Entheogens and Buddhism

Exploring Theravāda's connections to other paths - what can we learn from other traditions, religions and philosophies?
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Alexei
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Re: Entheogens and Buddhism

Post by Alexei » Mon Jan 30, 2012 5:08 pm

perkele wrote: If psychiatrists can use them in a beneficial way, power to them. However, I am extremely skeptical (to psychiatry in general).
Psychotherapists, not psychiatrists, great difference.

E.g. short report about using psychotherapy with drugs for helping ordinary people. Substances can 'enhance rapport and empathetic capacities, lower ego defensiveness, and facilitate accessibility of unconscious material' and it requires professional care, but now in most cases it's impossible due to prejudices and 'clear position'.

perkele
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Re: Entheogens and Buddhism

Post by perkele » Mon Jan 30, 2012 11:08 pm

Alexei wrote:
perkele wrote: If psychiatrists can use them in a beneficial way, power to them. However, I am extremely skeptical (to psychiatry in general).
Psychotherapists, not psychiatrists, great difference.
I thought psychiatrists are the ones who are authorized to prescribe the heavy medicine, and so they would have to be involved here. Am I wrong?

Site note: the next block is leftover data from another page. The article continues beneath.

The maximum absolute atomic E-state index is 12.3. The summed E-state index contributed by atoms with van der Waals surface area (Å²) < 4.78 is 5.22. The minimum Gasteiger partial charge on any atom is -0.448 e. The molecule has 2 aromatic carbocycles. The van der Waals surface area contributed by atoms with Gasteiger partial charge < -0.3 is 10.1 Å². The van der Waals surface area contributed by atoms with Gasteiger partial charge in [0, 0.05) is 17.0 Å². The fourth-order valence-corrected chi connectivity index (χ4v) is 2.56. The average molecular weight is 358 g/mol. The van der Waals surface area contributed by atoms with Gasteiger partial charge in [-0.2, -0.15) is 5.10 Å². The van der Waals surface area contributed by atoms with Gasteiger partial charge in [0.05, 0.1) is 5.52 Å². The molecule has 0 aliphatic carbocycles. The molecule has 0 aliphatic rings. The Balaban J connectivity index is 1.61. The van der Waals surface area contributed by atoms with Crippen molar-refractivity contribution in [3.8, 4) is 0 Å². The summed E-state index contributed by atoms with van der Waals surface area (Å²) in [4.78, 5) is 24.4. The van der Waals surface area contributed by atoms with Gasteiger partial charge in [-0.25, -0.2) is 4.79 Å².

E.g. short report about using psychotherapy with drugs for helping ordinary people. Substances can 'enhance rapport and empathetic capacities, lower ego defensiveness, and facilitate accessibility of unconscious material' and it requires professional care, but now in most cases it's impossible due to prejudices and 'clear position'.
Okay. Much of this sounds interesting.
I said earlier:
If psychiatrists can use them in a beneficial way, power to them. However, I am extremely skeptical (to psychiatry in general). I think this is quite dangerous in various ways.
I think such drug sessions under careful observation and guidance are probably much less "dangerous" than the casual prescription of standard drugs.
The "danger" I see comes when things become a standardized and careless procedure, quite the same as with individual drug use, I guess.
Anyway, I'd better not judge the work of those people too much, as I really don't know much about it (and hope to avoid it also in the future).


The "trip to Nibbana", however, is a different thing altogether. Don't know much about that too, however. So I'll better shut up.
Anyway, I'll refer back to Moth's post once more here (this one:http://www.dhammawheel.com/posting.php? ... 5#pr170644), because I think it points so well into the right direction.
And with that I'll disappear from this thread.
:toilet:

silentone
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Re: Entheogens and Buddhism

Post by silentone » Tue Jan 31, 2012 1:17 am

http://abcnews.go.com/blogs/health/2012 ... epression/" onclick="window.open(this.href);return false;

See... I think this might be ill advised and going a bit too far... but its just my opinion. Ketamine always scared me. I'm not really sure how that would help.

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mikenz66
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Re: Entheogens and Buddhism

Post by mikenz66 » Tue Jan 31, 2012 1:22 am

perkele wrote:
Alexei wrote: Psychotherapists, not psychiatrists, great difference.